Friday, 10 May 2013

Hollowed out Labour, misfiring tweets and the perils of motherhood

Thirteen years in office left the Labour Party ‘hollowed out’ according to shadow cabinet member Sadiq Khan.

Speaking on the BBC he said ‘what you’ve got to realise is between 1997 and 2010 we did some remarkable things in government, but we lost five million voters, we lost tens of thousands of members, we lost thousands of activists and thousands of councillors.’

Gaining more than two hundred councillors in last week’s local elections has reversed the worst of the losses incurred under Gordon Brown, but Labour’s success was overshadowed by that of UKIP. The party has, according to Mr Khan, recruited fifty thousand new members since 2010 and is trying to persuade many of them to stand in areas where Labour currently has little representation.

The task now, he said, was to ‘make sure the public understand we’ve got new policies that can persuade them to give us their trust in 2015.’

Put like that it all sounds so simple, just a matter of recruiting shed loads of new members, tell them about your shiny new policies than sit back and watch the votes stack up.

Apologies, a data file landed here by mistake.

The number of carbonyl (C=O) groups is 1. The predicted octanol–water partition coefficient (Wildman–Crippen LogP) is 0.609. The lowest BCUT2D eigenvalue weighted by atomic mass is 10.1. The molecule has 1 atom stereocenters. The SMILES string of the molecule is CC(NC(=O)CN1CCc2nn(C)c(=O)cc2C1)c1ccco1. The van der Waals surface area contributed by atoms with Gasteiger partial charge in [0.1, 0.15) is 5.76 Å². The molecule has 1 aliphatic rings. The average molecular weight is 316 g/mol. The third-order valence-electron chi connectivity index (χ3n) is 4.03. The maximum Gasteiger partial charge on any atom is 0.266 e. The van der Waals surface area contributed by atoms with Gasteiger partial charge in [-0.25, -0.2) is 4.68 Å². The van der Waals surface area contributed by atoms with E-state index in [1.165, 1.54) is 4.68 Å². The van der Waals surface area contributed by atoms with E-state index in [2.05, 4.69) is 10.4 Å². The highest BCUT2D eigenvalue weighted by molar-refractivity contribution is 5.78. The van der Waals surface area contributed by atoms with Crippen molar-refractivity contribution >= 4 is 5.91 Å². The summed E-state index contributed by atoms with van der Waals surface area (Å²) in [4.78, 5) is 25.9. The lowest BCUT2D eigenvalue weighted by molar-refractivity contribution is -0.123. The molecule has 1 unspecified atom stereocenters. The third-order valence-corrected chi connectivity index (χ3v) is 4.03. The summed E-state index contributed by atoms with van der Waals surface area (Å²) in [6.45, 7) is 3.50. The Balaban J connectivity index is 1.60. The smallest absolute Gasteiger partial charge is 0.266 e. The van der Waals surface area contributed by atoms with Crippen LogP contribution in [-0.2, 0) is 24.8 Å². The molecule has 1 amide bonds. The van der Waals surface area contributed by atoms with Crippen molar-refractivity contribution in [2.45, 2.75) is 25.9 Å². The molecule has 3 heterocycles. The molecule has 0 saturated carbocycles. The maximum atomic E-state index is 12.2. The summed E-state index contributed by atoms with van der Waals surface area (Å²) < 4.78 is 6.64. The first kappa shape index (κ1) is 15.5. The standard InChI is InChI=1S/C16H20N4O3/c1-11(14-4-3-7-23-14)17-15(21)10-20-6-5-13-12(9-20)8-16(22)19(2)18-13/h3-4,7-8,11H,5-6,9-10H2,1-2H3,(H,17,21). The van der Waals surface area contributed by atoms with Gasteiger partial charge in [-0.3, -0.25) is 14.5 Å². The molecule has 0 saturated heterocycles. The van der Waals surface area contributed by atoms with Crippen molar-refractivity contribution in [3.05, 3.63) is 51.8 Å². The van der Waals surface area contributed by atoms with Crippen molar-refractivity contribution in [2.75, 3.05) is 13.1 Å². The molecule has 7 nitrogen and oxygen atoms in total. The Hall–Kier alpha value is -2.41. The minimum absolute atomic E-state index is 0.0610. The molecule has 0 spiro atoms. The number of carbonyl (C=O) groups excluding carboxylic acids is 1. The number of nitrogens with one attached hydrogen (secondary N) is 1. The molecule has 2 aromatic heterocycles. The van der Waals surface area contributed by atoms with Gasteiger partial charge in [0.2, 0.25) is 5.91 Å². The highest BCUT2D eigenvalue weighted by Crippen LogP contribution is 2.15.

In the real world things aren’t quite so simple, for a start many of those new members are actually ‘supporters’, they have little involvement in the life of the party beyond sending off a donation now and then. As for the new policies that are going to turn them all into activists overnight, they’re always coming; but never seem to actually arrive.

About the only thing Sadiq Khan said with which I can agree is that the Labour Party has indeed been ‘hollowed out.’ Only it wasn’t, as he suggests an accidental side-effect of being in office, it was done intentionally by the two dysfunctional men who led the party from 1994.

Alex Ferguson has announced his retirement as manager of Manchester United this week, cue much lamentation from the terraces and one mistimed tweet from Ed Milliband.

As is so often the way when politicians and popular culture meet he made a fool of himself, his message, which read ‘Proud man. Great manger. Staunch Labour Party supporter. Sir Alex Ferguson will never be forgotten,’ was interpreted as suggesting the great man had died, rather than just decided to spend more time with his racehorses.

Actually I doubt Red Ed and his aides even know who Alex Ferguson is, it is a miracle the leader of the opposition didn’t end up on the World at One babbling away about how he’d watched every wicket he took in the Grand National. Like Gordon Brown before him Milliband is a bookish man and he does neither himself nor his party any favours by blundering out of the library to comment on things he is only vaguely aware even exist like premiership football.

The UK has come twenty third in a list of one hundred and seventy six countries ranked by Save the Children by their quality as a place in which to be a mother.